Such success means they’ve done a lot of things right. However, one particular strategy stands out: user-generated content (UGC) marketing.
The company’s strategy is a blueprint for supplement marketing.
Why does it work?
According to the Nielsen Consumer Trust Index, 92% of customers trust organic UGC more than they trust traditional advertising.
This means old-timey “word-of-mouth” marketing.
It isn’t something you can manufacture. The whole point is that it’s authentic and trustworthy.
The question becomes: How can other supplement businesses also leverage this powerful marketing strategy?
Answering it requires looking under the hood of the company to see how they are doing it.
HARNESSING THE POWER OF UGC
The company, Jigsaw Health, started in 2005. As with most new companies, they initially struggled just to have a positive ROI at all.
Nevertheless, over time they became one of the fastest growing companies in the supplement marketplace.
Along the way they discovered UGC, stumbling across it more or less by serendipity.
Their experience began in 2006 when they were advertising on a nationally syndicated radio talk show.
Without being asked, a handful of listeners taking their products began sending emails to the host, thanking him for telling them about the company’s lead product.
When the host began reading these on air, and talking about how the product made him feel more energized, the advertising ROI doubled.
This is UGC at its finest.
Fast-forward to the present. Jigsaw Health has now put their UGC marketing on a fast track. They use multiple strategies for harnessing the power of consumer input.
For starters, their UGC has been sprinkled throughout the company website and social media. They creatively call these entries “customer spotlights.”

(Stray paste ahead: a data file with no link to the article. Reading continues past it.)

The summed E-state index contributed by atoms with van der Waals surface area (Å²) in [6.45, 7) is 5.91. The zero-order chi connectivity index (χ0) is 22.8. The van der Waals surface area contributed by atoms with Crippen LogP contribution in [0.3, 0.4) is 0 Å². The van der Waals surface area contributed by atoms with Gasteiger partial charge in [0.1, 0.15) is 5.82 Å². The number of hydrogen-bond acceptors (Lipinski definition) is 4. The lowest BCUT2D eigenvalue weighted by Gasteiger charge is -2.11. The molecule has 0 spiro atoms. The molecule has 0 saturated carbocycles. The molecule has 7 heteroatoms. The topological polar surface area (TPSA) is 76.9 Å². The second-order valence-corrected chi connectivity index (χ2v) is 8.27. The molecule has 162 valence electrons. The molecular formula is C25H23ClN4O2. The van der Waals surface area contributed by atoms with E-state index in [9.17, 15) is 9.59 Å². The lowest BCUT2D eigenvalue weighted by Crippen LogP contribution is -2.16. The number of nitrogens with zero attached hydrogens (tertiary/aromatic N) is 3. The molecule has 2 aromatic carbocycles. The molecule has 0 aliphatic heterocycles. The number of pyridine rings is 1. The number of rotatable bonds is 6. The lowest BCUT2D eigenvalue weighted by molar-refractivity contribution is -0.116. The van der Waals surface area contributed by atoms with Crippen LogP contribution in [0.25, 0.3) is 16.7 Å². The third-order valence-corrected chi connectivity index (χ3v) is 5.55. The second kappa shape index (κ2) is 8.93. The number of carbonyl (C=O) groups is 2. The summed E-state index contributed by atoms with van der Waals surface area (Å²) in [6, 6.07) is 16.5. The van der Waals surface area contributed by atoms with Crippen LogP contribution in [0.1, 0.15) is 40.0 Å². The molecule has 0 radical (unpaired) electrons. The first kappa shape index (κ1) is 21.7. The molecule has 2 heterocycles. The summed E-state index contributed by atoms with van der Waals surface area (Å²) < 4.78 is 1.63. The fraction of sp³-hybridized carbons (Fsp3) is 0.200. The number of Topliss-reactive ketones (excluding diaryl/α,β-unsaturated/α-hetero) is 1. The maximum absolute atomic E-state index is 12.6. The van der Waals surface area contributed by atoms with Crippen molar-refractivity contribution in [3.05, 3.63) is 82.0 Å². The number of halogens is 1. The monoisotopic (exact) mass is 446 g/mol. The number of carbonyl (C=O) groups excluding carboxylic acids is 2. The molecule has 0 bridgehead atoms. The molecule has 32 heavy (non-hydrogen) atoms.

Customer spotlights are brief and to the point.
- Bobbie says she’s found the Holy Grail for good sleep.
- Lance reports he sleeps longer and wakes up feeling rested and no longer experiences nighttime leg cramps.
Consumers talking to consumers.
In addition, and perhaps best of all, their YouTube channel is replete with brief videos of customers extolling their products.
Peeling back the curtain a little further also reveals that their initial lead product currently has 1,000 five-star Amazon reviews – all from verified purchasers.
That’s over five times more than the second-closest brand.
UGC doesn’t get any better than that.
And it continues to bolster company growth.
According to CEO and Co-Founder, Patrick Sullivan Jr., in 2020 their average monthly revenue grew from $750K to more than $1 million.
UGC FOR ALL SIZES
The authenticity and trustworthiness of UGC works well for any business regardless of size.
Jigsaw Health shows how it works for a multimillion-dollar company.
My own weight loss business is tiny in comparison. Nevertheless, some of the same strategies that worked for Jigsaw Health have also worked for my company.
UGC drove up my revenues by fourfold within a year.
It began with word of mouth endorsements between friends.
In fact, in one small town in Tennessee personal referrals spread like wildfire. Ultimately it resulted in thousands of dollars in revenue.
No advertising. No email marketing. No website SEO.
THE KEY TO EFFECTIVE UGC
The concept is simple: get people talking, saying good things about your products.
This is the beating heart of UGC.
Making it happen boils down to a few steps that any company can take.